Multi-Housing Cap Rates Have Increased 150 Basis Points, According to CBRE
- Apr 15, 2009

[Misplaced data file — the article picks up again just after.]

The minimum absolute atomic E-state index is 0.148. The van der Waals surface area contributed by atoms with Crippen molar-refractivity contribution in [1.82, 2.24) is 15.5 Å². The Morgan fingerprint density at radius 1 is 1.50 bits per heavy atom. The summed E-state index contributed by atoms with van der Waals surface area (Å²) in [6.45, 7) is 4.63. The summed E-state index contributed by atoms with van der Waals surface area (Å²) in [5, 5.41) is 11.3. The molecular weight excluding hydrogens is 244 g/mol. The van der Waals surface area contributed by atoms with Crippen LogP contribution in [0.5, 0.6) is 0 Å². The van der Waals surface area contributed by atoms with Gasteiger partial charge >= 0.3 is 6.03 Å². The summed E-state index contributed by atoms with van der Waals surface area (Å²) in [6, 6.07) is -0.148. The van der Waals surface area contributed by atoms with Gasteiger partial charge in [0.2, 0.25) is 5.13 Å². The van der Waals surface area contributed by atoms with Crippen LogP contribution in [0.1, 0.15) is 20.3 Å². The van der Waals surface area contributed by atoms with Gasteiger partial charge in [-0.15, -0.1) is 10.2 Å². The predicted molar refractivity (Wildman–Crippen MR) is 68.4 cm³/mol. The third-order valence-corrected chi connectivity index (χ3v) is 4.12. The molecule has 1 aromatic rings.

By Anuradha Kher, Online EditorBoston– Cap rates increased by approximately 150 basis points, on average, from May 2008 to March 2009, according to the CB Richard Ellis (CBRE) 2009 Multi-Housing Annual Market Report, which surveys 35 U.S. markets. March 2009 results show that higher cap rate increases were reported for Class A assets compared to Class B and Class C, and value-added compared to stabilized deals. Previously, Class B and Class C cap rates moved upward further and sooner than Class A cap rates. In a third of markets cap rates increased by well over 150 basis points since May 2008 as deterioration in both capital markets and real estate fundamentals intensified, the report found. “2008 was a year in which investors went from focusing on risk arbitrage to risk triage,” says Peter Donovan, senior managing director of the Multi-Housing Group at CBRE. “Caution has replaced boldness as the pricing of multi-housing has gone from ‘pricing to perfection’ in 2007 to ‘pricing for protection’ in 2008. Buyers prefer well-located Class B+ and Class A properties in primary markets with predictable cash flows.”Donovan says he fully expects this trend to continue through 2009. “Buyers have the leverage and are generally not demonstrating a sense of urgency. There is an expectation among buyers that there will be continued upward pressure on cap rates. We are starting to see signs of distress in the multi-housing loan portfolios of banks and CMBS special servicers,” explains Donovan.However, the report also finds that multi-housing will continue to enjoy unparalleled liquidity and benefit from the existence of the two Government Sponsored Enterprises (GSEs), as well as FHA financing for potential new construction. Other asset classes that were inherently tied to CMBS financing are confronting challenging times as deals with 2009 to 2010 maturities face a constrained debt market. Although the GSEs are tightening underwriting standards with higher debt service coverage ratios (DSCRs) and lower loan-to-values (LTVs) which will put a crimp on proceeds, “all-in rates” have recently been hovering in the 6 to 6.50 percent range. “While in general we do not have the overbuilding conditions of the late 1980’s, we do have, in many cases, the “stealth” destroyer of values: overleveraging. Unfortunately, softening market conditions in many multi-housing markets coupled with 150 to 200 basis point increases in cap rates have put many of these loans at risk. This general sense of distress in the market will set the tone for 2009 and beyond,” says Donovan.In addition to analysis of investment property market trends, the state of the debt and equity markets, the report also provides an outlook on federal agency lending and a snapshot of multi-housing specialty products, including senior, student, tax credit and manufactured housing. The report finds that the credit crunch is impacting new construction in senior housing, as starts of new independent living and assisted living units fell dramatically. While CBRE expect properties located two to three miles from campus to bear the brunt of increased cap rates, with cap rates up 100+ basis points in the last 12 months, the overall fundamentals of this asset class remain relatively unchanged.CBRE Econometric Advisors (formerly CBRE Torto Wheaton Research) partnered with CBRE Capital Markets in the production of this report. The cap rates were based on a survey of CBRE investment sales professionals in their respective markets and are approximations that were current as of March 2009, and have been compared to similar studies done in May 2008 and November 2008.